Well before “the twist” had become M. Night Shyamalan’s cinematic calling card and spoiler alerts were de rigueur for online movie reviews, there was The Sixth Sense. Written and directed by Shyamalan, who had been working on the script since he was 25, the 1999 film was a landmark in on-screen storytelling and the evolution of the horror and supernatural thriller genres. With a cast that included Bruce Willis, Mischa Barton, Toni Collette, Donnie Wahlberg, and Haley Joel Osment, it earned six Oscar nominations and made Shyamalan a household name overnight, launching a career that would include such movies as Signs, Unbreakable, The Visit, Split, and Old.
In I See Dead People, entertainment journalist Mackenzie Nichols weaves together interviews with Shyamalan, the movie’s stars, crew members, and others into an oral history of how this iconic movie was made. Nichols gives a collective account of the unusual filming process—principal photography took place in the soon-to-be-demolished Philadelphia Convention Center, in which cast and crew experienced inexplicable paranormal phenomena—traces the movie’s surprising success and lasting influence, and even speaks with professional mediums about how it shaped public perception of the paranormal. The result is a fascinating, kaleidoscopic, and at times spooky portrait of how one film unexpectedly changed the course of modern moviemaking.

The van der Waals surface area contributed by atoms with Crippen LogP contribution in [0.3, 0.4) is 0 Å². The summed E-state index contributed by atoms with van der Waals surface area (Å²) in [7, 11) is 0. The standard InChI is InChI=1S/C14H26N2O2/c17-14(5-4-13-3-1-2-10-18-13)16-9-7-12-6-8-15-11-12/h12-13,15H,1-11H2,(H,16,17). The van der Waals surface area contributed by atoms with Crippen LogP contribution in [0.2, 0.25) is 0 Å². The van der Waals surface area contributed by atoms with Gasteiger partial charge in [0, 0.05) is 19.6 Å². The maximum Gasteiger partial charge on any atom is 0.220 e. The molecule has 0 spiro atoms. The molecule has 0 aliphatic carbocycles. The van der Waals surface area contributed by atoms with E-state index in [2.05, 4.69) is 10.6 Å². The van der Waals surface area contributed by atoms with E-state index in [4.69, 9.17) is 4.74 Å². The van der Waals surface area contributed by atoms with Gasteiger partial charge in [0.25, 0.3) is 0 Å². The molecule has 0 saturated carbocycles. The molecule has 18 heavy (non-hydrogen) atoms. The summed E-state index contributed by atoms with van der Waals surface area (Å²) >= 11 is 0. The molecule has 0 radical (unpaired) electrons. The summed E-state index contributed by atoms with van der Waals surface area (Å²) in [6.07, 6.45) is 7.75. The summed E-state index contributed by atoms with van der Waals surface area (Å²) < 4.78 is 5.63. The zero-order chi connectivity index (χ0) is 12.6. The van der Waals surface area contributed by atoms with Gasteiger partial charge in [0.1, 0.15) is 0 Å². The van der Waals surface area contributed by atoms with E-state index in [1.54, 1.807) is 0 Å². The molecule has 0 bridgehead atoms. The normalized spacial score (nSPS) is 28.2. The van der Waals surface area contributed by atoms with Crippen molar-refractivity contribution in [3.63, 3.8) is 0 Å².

Mackenzie Nichols is a staff writer for Variety. She has written oral histories of such films as Gladiator, Wedding Crashers, and Jennifer’s Body. She has interviewed Russell Crowe, Ridley Scott, Megan Fox, Sigourney Weaver, Zoe Saldana, and many more.